16. This is a defendant's second appeal and arises out of an action brought by the plaintiff-respondent for possession over certain property and for mesne profits. The facts are simple. The plaintiff-respondent had ' a money decree against one Sabir Hussain. Sabir Hussain owned the property in dispute and transferred it to his wife, the defendant-appellant by means of a sale deed dated 23-2-1932. On '8-3-1932, the plaintiff-respondent got this property attached in execution of his decree on the assumption that this was Sabir Husain's property. On 9-4-1932 the defendant-appellant filed an objection under Order 21, Rule 58, Civil P. C., claiming that her husband had sold the property to her in lieu of her dower debt and had put her in possession of the same and that her husband had no subsisting interest in the property which could be attached or sold in execution of the money decree. The execution court refused to go into the merits of her claim on the ground that the objection was 'unnecessarily and designedly delayed'. On this ground the objection was 'summarily rejected'.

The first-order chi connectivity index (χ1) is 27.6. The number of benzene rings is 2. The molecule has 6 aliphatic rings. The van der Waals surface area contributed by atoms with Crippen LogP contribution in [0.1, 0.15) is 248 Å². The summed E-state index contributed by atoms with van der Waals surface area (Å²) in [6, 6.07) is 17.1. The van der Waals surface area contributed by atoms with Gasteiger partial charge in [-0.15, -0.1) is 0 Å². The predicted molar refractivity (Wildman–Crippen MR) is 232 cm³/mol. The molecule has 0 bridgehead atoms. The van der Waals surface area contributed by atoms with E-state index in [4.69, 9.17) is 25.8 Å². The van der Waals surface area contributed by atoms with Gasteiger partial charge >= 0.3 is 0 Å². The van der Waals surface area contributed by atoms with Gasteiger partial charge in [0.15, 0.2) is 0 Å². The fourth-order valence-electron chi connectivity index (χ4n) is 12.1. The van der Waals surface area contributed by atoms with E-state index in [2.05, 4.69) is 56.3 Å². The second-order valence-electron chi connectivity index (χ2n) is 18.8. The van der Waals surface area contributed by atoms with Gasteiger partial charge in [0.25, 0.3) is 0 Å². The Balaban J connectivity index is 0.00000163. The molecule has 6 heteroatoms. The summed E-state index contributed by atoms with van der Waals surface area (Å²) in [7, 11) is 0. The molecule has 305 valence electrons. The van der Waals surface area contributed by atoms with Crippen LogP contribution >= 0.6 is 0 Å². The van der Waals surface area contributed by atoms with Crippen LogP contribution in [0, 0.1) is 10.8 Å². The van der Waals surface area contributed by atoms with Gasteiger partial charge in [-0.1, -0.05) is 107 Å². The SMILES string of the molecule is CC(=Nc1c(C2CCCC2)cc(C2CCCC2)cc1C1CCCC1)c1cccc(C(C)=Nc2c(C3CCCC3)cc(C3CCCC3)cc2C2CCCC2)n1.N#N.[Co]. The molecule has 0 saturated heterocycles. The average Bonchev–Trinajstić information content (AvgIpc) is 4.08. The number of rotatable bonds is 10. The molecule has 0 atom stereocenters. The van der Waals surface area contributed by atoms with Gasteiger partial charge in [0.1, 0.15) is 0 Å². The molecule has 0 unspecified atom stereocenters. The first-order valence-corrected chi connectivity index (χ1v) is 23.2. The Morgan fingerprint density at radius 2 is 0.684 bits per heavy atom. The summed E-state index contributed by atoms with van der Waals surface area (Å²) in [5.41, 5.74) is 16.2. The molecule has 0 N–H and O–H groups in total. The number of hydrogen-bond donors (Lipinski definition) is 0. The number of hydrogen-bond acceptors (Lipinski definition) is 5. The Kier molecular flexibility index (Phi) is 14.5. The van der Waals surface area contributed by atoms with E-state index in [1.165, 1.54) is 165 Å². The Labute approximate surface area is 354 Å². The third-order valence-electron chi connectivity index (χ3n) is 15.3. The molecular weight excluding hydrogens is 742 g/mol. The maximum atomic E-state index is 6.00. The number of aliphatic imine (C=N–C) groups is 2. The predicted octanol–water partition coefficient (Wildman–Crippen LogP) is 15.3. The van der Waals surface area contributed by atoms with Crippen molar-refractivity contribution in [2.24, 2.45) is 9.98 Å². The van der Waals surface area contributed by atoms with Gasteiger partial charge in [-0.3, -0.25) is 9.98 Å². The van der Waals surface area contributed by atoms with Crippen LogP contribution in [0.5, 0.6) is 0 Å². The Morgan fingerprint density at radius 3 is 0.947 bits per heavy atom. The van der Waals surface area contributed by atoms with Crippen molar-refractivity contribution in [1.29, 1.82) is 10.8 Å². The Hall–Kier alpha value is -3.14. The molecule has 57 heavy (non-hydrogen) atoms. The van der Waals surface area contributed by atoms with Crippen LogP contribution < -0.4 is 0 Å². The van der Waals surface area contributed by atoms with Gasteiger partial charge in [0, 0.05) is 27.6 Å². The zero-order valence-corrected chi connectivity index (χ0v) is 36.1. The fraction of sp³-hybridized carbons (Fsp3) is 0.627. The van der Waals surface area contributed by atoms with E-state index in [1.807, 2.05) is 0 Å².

No investigation having been made by the execution court into the merits of the objection, the defendant-appellant did not pursue the matter any further. The decree-holder proceeded with the execution proceedings and in the year 1933 theproperty was sold in two lots, the decree-holder himself being the purchaser. Formal delivery of possession was made to him on 22-11-1933. He does not appear to have done anything for over eight years. Thereafter he applied to the revenue court for mutation of his name in the revenue records but his prayer was rejected on 20-8-1943, as he was found not to be in possession of the property and as the defendant-respondent, whose name was entered in the revenue papers, was found to be in possession. On 23-2-1944, he filed the suit which has given rise to this appeal for possession, over the property and mesne profits as already stated.